Leda Zacharison of Earth Ministry spoke to the importance of this initiative coming up on the ballot this November election cycle. Among many other things, the initiative speaks to how it will assist the Tribes and Nation in addressing the impacts of climate change. President Fawn Sharp of Quinault had a hand in writing a good chunk of that legislation and being promoted by the First Americans Project (https://www.facebook.com/TribalResistance) among other environmental, business, labor, faith and social justice groups.
Six months of discussions with 29 different tribes brought forth what Matthew Randazzo, the policy consultant for the Quinault, calls “the most rigorous and extensive tribal consultation anyone I’ve been working with has ever encountered.” And as a result, I-1631 addresses myriad tribal issues, from generating aid to assist with the coastal relocation of the Quinault to mitigating the wildfire threats faced by tribes in eastern Washington. (https://grist.org/article/dont-call-it-a-tax-inside-washingtons-attempt-to-pass-a-fee-on-pollution/). There was a handout on1631 Benefits to the Tribes flyer.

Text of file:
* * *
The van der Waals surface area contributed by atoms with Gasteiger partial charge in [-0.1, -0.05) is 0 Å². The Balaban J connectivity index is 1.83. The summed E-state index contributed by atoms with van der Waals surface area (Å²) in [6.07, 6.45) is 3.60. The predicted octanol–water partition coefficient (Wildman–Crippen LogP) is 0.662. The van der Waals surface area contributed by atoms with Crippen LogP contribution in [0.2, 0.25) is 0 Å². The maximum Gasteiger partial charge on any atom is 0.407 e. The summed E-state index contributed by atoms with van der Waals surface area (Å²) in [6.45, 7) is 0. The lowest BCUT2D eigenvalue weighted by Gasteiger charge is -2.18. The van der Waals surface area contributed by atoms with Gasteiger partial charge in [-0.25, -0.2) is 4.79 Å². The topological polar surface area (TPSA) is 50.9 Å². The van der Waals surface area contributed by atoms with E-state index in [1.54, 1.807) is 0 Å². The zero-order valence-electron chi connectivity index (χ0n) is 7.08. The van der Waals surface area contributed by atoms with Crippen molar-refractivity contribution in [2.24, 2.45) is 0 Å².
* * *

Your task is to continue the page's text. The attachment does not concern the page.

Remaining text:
Orcas of the Salish Sea movement
Deb Cruz spoke about both about the Southern Resident Orcas survival crisis and the return of Tokitae (Lolita) from Miami Seaquarium (https://sacredsea.org).
Movie trailer: https://vimeo.com/266726774
Kurt Russo on The People Under The Sea/91
Governor Inslee’s ExecutiveOrder 18-02 Handout
Southern Resident Orca Task Force Draft Report and Recommendations
https://www.governor.wa.gov/sites/default/files/SRKWDraftReport_09-24-18.pdf(53 pages long)
Trump has just issued orders to reduce the regulations on the Columbia and Snake River Dams, the one we need to remove to save our Orcas and Salmon.
Upcoming 2019 Canoe Journey at Lummi Nation, Bellingham, Washington
Beth Brownfield of the Bellingham Unitarian Fellowship spoke about the upcoming 2019 Canoe Journey at Lummi Nation. The initial 2019 Canoe Journey will have canoes converging on Alcatraz Island off the coast from San Francisco, California in commemoration of the 50thanniversary of the takeover of the island (https://www.canoejourney2019.com). As part of that Journey, Lummi Nation has stepped forward to sponsor the main landing along the PNW coast https://www.facebook.com/paddletolummi2019/). This was not a planned event so there was no allocation in the Tribal budget to cover the expenses. We are initiating a fundraiser for 300,000 to assist Lummi Nation in hosting this landing. For more information contact Beth Brownfield at firstname.lastname@example.org.